The current study provides a large-scale preliminary assessment of (a) the effectiveness of a community-based parent education Pivotal Response Training (PRT) intervention and (b) whether specific child variables are associated with outcomes. Measures utilized included the Vineland Adaptive Behavior Scales. Results indicate that all of the children showed significant improvements in adaptive functioning on the Vineland Adaptive Behavior Scales. However, younger children (3 years old or younger) showed the least impairment at intake and the most improvement postintervention. Limitations include no random assignment and no use of control groups lack of control group, parents’ mastery of the PRT techniques and whether parents applied what they learned in their home are unknown, parents could be biased reporters of their child’s functioning, and lack of follow-up.

Length of postintervention follow-up: None.

Baker-Ericzén, M. J., Stahmer, A. C., & Burns, A. (2007). Child demographics associated with outcomes in a community-based pivotal response training program. Journal of Positive Behavior Interventions, 9(1), 52–60. https://doi.org/10.1177/10983007070090010601

Type of Study: One-group pretest–posttest study
Number of Participants: 180 families (Children = 158)

Population:

  • Age — Parents: Not specified; Children: 24–113 months (Mean=49.36 months)
  • Race/Ethnicity — Parents: Not specified; Children: 35.4% Hispanic, 27.4% White, 19.5% Asian/Pacific Islander, 4.4% African American, 2.7% Native American, and 10.6% Unknown/Other
  • Gender — Parents: Not specified; Children: 83% Male and 17% Female
  • Status — Participants were families with a child with a diagnosis of autistic disorder or pervasive developmental disorder–not otherwise specified (PDD-NOS).

Location/Institution: Children’s hospital in Southern California

Summary: (To include basic study design, measures, results, and notable limitations)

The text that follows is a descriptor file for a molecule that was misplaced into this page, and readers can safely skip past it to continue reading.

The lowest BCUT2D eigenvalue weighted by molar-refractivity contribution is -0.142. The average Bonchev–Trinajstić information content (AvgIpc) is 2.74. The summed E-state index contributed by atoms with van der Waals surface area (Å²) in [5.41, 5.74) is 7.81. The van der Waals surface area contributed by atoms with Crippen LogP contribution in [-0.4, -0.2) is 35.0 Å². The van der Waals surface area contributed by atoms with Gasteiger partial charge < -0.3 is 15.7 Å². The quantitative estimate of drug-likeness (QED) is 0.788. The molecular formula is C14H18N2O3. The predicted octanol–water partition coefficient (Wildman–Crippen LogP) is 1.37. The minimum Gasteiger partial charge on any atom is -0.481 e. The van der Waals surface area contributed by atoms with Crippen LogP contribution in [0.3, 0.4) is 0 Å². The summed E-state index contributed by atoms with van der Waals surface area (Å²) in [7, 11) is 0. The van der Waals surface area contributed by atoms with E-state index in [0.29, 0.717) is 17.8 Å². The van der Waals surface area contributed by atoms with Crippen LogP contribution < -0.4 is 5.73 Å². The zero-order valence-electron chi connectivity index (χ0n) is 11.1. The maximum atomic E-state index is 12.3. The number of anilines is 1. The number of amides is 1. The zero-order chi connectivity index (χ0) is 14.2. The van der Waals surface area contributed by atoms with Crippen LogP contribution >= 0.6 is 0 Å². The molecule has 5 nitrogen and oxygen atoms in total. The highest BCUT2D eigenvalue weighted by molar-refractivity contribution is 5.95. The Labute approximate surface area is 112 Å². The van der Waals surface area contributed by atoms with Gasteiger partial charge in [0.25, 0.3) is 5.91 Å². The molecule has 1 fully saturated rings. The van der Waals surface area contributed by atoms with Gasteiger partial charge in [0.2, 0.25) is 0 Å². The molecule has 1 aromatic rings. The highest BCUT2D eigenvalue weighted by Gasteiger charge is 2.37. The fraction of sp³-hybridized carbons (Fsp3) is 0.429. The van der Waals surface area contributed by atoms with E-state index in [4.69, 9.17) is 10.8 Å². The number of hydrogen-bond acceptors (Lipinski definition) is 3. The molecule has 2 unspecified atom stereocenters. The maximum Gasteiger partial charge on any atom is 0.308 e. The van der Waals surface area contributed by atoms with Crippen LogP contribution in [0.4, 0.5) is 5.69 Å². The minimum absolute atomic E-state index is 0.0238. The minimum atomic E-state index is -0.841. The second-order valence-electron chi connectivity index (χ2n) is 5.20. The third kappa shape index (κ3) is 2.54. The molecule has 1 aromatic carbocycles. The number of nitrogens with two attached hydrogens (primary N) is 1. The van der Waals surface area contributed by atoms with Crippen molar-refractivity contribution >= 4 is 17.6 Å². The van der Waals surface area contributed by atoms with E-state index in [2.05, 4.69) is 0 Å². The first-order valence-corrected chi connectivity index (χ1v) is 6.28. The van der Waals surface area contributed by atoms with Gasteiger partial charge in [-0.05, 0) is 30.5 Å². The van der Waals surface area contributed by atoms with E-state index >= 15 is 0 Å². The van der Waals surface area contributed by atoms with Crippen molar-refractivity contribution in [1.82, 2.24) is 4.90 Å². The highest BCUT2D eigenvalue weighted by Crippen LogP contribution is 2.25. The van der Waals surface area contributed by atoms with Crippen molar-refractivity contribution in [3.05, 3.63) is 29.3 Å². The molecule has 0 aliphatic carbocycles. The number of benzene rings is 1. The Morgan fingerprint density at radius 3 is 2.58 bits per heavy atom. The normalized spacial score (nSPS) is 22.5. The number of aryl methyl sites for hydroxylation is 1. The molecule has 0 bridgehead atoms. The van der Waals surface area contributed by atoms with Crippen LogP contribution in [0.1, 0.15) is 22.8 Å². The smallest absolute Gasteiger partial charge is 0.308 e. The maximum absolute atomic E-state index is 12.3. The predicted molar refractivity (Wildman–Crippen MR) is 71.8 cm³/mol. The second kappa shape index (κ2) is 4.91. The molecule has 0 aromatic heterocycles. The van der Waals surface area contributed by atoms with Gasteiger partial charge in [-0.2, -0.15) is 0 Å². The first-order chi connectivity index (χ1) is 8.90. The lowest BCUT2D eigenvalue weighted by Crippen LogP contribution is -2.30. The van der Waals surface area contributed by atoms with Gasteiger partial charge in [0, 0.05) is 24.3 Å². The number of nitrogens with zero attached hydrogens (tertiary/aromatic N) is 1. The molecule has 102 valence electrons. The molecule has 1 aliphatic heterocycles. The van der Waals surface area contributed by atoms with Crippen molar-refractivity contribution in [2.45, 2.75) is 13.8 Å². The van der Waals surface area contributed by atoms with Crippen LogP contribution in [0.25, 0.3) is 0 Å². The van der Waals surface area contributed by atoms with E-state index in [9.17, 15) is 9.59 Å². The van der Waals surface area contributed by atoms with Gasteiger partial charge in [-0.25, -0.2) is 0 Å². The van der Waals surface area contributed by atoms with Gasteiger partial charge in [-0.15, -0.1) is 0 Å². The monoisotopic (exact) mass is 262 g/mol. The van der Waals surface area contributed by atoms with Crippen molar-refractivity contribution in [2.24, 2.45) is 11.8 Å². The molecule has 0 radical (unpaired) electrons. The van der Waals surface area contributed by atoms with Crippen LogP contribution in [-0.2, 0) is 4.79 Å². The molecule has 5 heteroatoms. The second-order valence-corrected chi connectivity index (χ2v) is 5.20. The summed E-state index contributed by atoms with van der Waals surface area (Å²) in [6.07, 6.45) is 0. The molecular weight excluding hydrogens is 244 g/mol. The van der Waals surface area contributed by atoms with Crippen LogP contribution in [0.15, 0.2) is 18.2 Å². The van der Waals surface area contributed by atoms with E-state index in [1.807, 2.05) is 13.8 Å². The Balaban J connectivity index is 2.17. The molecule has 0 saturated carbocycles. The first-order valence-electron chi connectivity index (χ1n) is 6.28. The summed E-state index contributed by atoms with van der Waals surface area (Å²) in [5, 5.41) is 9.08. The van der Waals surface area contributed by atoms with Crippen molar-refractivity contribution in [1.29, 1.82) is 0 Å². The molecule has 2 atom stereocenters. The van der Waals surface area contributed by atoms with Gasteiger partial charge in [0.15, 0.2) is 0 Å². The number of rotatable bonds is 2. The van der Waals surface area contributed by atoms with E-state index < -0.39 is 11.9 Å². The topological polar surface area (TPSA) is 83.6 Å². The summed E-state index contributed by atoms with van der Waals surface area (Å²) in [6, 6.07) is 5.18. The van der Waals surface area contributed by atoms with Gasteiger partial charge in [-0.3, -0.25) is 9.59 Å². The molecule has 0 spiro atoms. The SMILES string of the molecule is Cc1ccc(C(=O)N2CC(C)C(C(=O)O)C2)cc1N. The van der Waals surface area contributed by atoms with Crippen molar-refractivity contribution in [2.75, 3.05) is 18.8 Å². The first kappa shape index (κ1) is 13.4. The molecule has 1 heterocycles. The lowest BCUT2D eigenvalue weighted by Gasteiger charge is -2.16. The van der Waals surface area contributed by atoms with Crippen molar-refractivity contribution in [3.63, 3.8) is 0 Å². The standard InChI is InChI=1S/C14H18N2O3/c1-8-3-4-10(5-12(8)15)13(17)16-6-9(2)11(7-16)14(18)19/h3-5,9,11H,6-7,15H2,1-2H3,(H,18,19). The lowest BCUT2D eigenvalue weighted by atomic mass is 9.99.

The current study provides a large-scale preliminary assessment of (a) the effectiveness of a community-based parent education Pivotal Response Training (PRT) intervention and (b) whether specific child variables are associated with outcomes. Measures utilized included the Vineland Adaptive Behavior Scales. Results indicate that all of the children showed significant improvements in adaptive functioning on the Vineland Adaptive Behavior Scales. However, younger children (3 years old or younger) showed the least impairment at intake and the most improvement postintervention. Limitations include no random assignment and no use of control groups lack of control group, parents’ mastery of the PRT techniques and whether parents applied what they learned in their home are unknown, parents could be biased reporters of their child’s functioning, and lack of follow-up.

Length of postintervention follow-up: None.

Nefdt, N., Koegel, R. L., Singer, G., & Gerber, M. (2010). The use of a self-directed learning program to provide introductory training in pivotal response treatment to parent of children with autism. Journal of Positive Behavior Interventions, 12(1), 23–32. https://doi.org/10.1177/1098300709334796

Type of Study: Randomized controlled trial
Number of Participants: 27 families

Population:

  • Age — Parents: Mean=36.21–36.31 years; Children: Mean=38.43–38.92 months
  • Race/Ethnicity — Parents: Not specified; Children: 81% Caucasian
  • Gender — Parents: Not specified; Children: 92.6% Male
  • Status — Participants were primary caretakers and their children with autism.

Location/Institution: Not specified

Summary: (To include basic study design, measures, results, and notable limitations)
The purpose of this study was to evaluate, whether the use of a self-directed learning program, Pivotal Response Training (PRT), could result in changes in behavior for parents and their children with autism. Measures utilized included the Parenting Stress Index (PSI). Results indicate significant differences between treatment and control groups at posttest on all of the dependent measures. Furthermore, all of the parents who completed the self-directed learning program reported high ratings of satisfaction. Limitations include generalizability and maintenance of skills as this was not addressed in this study, small sample size and lack of follow-up.

Length of postintervention follow-up: None.

Additional References

Koegel, L. K., Ashbaugh, K., & Koegel, R. L. (2016). Pivotal response treatment. In R. Lang, T. B. Hancock, & N. N. Singh (Eds.). Early intervention for young children with autism spectrum disorder (pp. 85–112). Springer International Publishing. https://doi.org/10.1007/978-3-319-30925-5_4

Koegel, R. L., & Koegel, L. K. (2006). Pivotal response treatments for autism: Communication, social, & academic development. Paul H Brookes Publishing.

Koegel, R. L., & Koegel, L. K. (Eds.). (2012). The PRT pocket guide: Pivotal Response Treatment for autism spectrum disorders. Paul H Brookes Publishing.

Contact Information

Koegel Autism Consultants
Website: www.autismprthelp.com
Email:
Phone: (805) 967-6241

Date Research Evidence Last Reviewed by CEBC: March 2021

Date Program Content Last Reviewed by Program Staff: June 2021

Date Program Originally Loaded onto CEBC: June 2021